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1 See B. xvi. c. 69. The kind here alluded to is the Spanish broom, Fée thinks.
2 In B. xix. c. 2. Vol. IV. p. 135.
3 Iliad, B. ii. 1. 135. See B. xix. c. 6, where Pliny states it as his opinion that in this passage Homer is speaking of flax
4 See B. xix. c. 7. Fée thinks that the plant under consideration in this Chapter is the Spanish broom, Genista juncea of Lamarck, the Spartium junceum of Linnæus, a different plant from the Spartum of B. xix. c. 7, the Stipa tenacissima of Linnæus. He is of opinion also, that Homer in the passage referred to alludes, not to flax, but to the Genista juncea. See this question further discussed, in the additional Note at the end of B. xxvii.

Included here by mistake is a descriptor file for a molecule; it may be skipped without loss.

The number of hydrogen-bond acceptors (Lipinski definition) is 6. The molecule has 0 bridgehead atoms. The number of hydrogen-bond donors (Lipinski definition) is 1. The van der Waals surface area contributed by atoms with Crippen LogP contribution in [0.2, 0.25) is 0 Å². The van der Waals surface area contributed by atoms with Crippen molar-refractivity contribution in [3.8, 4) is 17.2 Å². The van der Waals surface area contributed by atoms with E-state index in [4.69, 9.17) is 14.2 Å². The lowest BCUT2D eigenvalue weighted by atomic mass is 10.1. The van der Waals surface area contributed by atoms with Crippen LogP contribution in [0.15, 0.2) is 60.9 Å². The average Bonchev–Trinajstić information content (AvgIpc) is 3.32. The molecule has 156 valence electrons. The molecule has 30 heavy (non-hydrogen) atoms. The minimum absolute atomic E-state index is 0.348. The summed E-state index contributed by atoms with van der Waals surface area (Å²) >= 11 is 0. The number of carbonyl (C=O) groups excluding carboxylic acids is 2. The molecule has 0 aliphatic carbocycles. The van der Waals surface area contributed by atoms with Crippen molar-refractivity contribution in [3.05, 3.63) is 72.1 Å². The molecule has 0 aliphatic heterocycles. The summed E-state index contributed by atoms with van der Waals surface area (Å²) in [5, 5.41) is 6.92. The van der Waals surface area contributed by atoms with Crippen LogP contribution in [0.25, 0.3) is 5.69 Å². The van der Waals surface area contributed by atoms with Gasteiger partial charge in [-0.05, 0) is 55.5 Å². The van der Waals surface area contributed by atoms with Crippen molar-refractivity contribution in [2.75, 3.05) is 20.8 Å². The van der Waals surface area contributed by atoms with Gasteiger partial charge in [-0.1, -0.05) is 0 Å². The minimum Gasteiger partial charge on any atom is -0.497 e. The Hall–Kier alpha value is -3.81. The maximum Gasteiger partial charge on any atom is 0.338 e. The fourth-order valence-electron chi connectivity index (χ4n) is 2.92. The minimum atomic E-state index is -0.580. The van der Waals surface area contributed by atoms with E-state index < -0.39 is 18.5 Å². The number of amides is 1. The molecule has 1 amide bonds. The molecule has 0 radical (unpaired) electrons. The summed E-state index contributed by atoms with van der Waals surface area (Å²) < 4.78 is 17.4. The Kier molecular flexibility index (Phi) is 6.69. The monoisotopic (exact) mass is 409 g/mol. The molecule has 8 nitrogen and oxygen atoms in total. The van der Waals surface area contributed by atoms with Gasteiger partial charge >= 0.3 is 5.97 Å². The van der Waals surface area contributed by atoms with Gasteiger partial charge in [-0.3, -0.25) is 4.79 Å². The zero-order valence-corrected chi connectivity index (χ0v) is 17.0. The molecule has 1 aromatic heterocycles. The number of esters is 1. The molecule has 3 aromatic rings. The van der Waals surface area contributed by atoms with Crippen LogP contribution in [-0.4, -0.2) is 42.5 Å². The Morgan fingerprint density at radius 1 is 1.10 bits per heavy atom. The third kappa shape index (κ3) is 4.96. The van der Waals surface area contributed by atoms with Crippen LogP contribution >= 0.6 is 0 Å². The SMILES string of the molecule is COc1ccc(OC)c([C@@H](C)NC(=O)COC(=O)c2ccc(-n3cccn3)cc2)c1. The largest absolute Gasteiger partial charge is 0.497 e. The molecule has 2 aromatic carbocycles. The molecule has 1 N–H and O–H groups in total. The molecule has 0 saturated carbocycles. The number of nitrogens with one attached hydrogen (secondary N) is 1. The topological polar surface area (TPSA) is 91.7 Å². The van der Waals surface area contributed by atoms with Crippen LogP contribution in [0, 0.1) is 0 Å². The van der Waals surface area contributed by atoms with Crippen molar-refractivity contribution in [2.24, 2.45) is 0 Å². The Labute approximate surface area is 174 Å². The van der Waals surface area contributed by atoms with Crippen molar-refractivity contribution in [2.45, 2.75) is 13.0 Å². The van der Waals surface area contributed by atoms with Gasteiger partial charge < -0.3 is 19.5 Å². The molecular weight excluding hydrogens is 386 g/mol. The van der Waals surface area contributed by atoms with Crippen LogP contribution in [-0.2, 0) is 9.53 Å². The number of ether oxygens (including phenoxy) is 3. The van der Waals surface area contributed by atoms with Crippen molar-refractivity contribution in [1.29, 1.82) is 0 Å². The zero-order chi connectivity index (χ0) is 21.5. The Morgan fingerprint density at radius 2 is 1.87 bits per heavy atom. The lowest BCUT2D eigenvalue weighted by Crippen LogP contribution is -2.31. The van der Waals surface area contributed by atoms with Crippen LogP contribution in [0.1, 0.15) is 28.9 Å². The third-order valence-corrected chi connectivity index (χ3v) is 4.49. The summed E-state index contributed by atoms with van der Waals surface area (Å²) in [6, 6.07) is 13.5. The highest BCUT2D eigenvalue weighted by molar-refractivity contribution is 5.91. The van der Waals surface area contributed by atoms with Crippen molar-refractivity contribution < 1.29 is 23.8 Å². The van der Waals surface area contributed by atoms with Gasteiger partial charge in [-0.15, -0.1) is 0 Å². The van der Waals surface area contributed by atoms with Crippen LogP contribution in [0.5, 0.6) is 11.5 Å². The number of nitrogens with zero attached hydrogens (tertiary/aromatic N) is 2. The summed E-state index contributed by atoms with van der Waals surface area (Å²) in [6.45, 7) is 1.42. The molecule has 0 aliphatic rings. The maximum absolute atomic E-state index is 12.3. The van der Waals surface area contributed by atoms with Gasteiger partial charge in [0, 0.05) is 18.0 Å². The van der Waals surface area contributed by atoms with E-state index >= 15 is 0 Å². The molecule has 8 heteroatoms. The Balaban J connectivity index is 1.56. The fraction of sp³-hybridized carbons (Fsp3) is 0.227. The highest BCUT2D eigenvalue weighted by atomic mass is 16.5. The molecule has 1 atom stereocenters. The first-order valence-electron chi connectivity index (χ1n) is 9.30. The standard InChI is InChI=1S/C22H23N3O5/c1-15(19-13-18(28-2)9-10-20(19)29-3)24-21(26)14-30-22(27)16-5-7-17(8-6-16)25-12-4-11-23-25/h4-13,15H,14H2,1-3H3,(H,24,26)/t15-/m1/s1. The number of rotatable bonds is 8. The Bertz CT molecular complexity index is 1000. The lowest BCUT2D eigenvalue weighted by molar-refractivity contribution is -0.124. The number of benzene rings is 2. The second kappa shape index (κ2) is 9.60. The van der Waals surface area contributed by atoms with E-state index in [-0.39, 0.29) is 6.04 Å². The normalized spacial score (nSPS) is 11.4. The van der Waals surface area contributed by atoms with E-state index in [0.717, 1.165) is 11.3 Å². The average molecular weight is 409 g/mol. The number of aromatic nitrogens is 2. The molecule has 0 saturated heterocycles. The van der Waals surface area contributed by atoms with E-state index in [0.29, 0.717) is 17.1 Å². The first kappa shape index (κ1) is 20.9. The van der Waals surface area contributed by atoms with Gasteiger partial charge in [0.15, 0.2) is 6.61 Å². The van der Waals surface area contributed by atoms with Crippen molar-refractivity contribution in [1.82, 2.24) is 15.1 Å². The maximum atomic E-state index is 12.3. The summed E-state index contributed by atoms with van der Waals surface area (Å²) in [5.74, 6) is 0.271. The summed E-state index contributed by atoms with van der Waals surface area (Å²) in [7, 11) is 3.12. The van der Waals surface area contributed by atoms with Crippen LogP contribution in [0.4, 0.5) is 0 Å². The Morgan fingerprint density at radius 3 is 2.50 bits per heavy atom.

5 Fée says that the blossoms and seed of the junciform genista and other kinds are of a purgative nature; indeed, one variety has been called the Genista purgans by Lamarck. None of them, however, are so potent in their effects as Pliny in the present passage would lead us to suppose.
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